Strange for an explicitly socialist director of the mid-20th century, but Luchino Visconti was unabashed in his almost fetishistic adoration of the trappings of European royalty. Being of noble blood himself, through most of his career Luchino’s work on stage and on screen had been radical politically and socially. In the last few decades of his career, he was called a “documenter of decadence”, but it’s very difficult to find anything but admiration in his work for the supposed “decayed” ways of those on the top of the social hill.
Ludwig, about the “Mad King” of Bavaria whose extravagance, in particular his construction of lavish (and useless) fairy tale castles, nearly bankrupted his nation, has little in the way of plot, and much in the way of sumptuous photography of these castles, and other beautiful places in Bavaria. Weighing in at nearly four hours, epic in length though less so in narrative scope, Ludwig takes us from the coronation of the king, through his betrothals (which never lead to marriage) to his eventual isolation in the ruinous castles, and the end of his life, confined to an asylum.
With a near glacial pace, we go through the steps of these events in immense detail. The coronation is about 10 minutes of film, and we watch as beautifully dressed men and women of the court wait, the Pope walks through, gives blessings to various people, and then we are told… the king is not ready. Cut to the next room, where Ludwig is drinking champagne. That continues for a while, and then he’s crowned.
It’s a scene of immense visual beauty, and not much in the way of dramatic frisson. Ludwig is a king with neither the head nor the passion for politics, and very quickly he divorces himself from state matters to focus on his true passion: Richard Wagner. Wagner, in turn, fleeces the king for everything he can get from him. We know this because the “action”, such as it is, is interposed with men speaking to the camera as in a deposition, the very deposition where Ludwig is declared unfit to rule.
There are a number of open questions about Ludwig’s life: was he an insane man, bankrupting the state, or an eccentric whose minders allowed his extravagance to cover their own grasping of his rights and power? Why did he never marry and sire heirs? His rumored homosexuality is taken as a given in this film, but it also shows that the one love of his life was the Empress of Austria and his cousin Sissi.
She’s played by Romy Schneider (famous in European cinema for playing Sissi as a young woman in the early 50s, a role she came to despise) as a cynic who might love Ludwig back, but would never act on it, and instead tries to guide him toward her sister, the Duchess Sophie. They get engaged, but Ludwig transparently can’t stand her, and eventually he breaks off the engagement to hide in his castle, refusing to see anyone as he slides into decadence and decay (displayed most visually in the constant rotten state of his teeth.)
Helmut Berger plays Ludwig, and does an able job of conveying the man through the various stages of his life, from the fiery (if a little inchoate) passion of his youth to the bleary obsessions of his early dotage, surrounded by male servants while he was holed up in bed and in pain. It is an affecting performance in an otherwise rather numb film. The film’s narrative insists that Ludwig is not mad, even given that it’s hard to see how anyone could be an effective monarch and leader of a people while he hoards culture and cash for his obsessions. The problem with the central character of this film is that it is nearly impossible to sympathize (and sometimes to understand) his passions. He’s in conflict with himself, and the conflict is all internalized. He has a man who plays kind of his friend in the early parts of the film, who tells him that he can only play at being free because he has the backing of the power of a king.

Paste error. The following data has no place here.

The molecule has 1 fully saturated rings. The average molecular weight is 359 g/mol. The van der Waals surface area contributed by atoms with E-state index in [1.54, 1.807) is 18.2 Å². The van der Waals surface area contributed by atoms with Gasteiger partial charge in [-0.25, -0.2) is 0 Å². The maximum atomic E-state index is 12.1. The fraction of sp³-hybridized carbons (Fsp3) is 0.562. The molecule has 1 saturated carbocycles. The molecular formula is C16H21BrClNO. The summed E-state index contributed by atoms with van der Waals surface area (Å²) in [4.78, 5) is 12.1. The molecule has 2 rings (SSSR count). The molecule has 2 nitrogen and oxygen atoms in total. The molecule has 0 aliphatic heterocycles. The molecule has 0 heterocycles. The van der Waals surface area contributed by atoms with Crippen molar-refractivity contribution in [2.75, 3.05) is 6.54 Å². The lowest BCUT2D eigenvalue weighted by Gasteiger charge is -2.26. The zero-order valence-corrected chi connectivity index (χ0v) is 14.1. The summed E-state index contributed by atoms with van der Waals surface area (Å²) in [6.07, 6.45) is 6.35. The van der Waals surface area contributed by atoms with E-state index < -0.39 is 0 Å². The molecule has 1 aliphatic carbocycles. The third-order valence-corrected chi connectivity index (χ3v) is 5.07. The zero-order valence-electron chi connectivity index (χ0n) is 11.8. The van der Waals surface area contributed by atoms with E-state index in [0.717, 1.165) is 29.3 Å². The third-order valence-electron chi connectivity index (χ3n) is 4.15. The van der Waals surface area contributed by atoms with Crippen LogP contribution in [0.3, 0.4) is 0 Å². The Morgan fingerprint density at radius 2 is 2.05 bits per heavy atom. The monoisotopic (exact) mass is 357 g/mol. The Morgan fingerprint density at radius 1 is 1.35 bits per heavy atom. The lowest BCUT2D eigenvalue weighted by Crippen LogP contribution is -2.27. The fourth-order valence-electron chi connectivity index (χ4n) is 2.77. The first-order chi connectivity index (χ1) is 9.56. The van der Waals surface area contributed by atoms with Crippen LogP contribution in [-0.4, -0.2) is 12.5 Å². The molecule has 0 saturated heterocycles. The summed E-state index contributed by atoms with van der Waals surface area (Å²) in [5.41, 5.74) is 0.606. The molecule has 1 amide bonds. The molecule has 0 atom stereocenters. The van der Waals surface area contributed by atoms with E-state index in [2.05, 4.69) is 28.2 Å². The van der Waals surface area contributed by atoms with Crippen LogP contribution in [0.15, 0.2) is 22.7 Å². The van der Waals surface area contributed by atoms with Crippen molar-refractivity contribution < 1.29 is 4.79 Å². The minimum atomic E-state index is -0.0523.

This is true, and… So what? This character disappears as does everyone who won’t take advantage of Ludwig’s decadence, but in the end there’s no getting into the king’s character. His obsessions and weirdness seem just that: obsessive and weird. Not the product of a beautiful soul in a world too rough for him, but just a rich jerk spending money on nonsense. He left some very pretty castles, though.
And they are magnificently photographed. It would have taken a fiery drama of real consequence to not be upstaged by the intricate designs on doors and walls, the immense halls and beautiful gardens. Visconti comes from the Neorealist school, and so shoots the castles without the intricate lighting and dramatic angles that a travelogue video might have done. He also utilizes the zoom lens in a way few directors would allow their cinematographers to do, which in a way helps the old settings and buildings and costumes not feel so staid. It’s not, however, enough to make the action, such as it is, come alive in what little story Ludwig has.
Released by the Arrow Academy imprint, which I think is the prestige arm of Arrow (I think I prefer their down-label Arrow Video releases, philistine that I am) this has the usual army of Arrow extras. There are three featurettes apparently from Italian television: one an hour length documentary on Visconti’s entire career, the other two shorter profiles on the Screenwriter and the actress who played Wagner’s mistress, Silvana Mangano. There are also new interviews with the irascible lead actor Helmut Berger and the producer.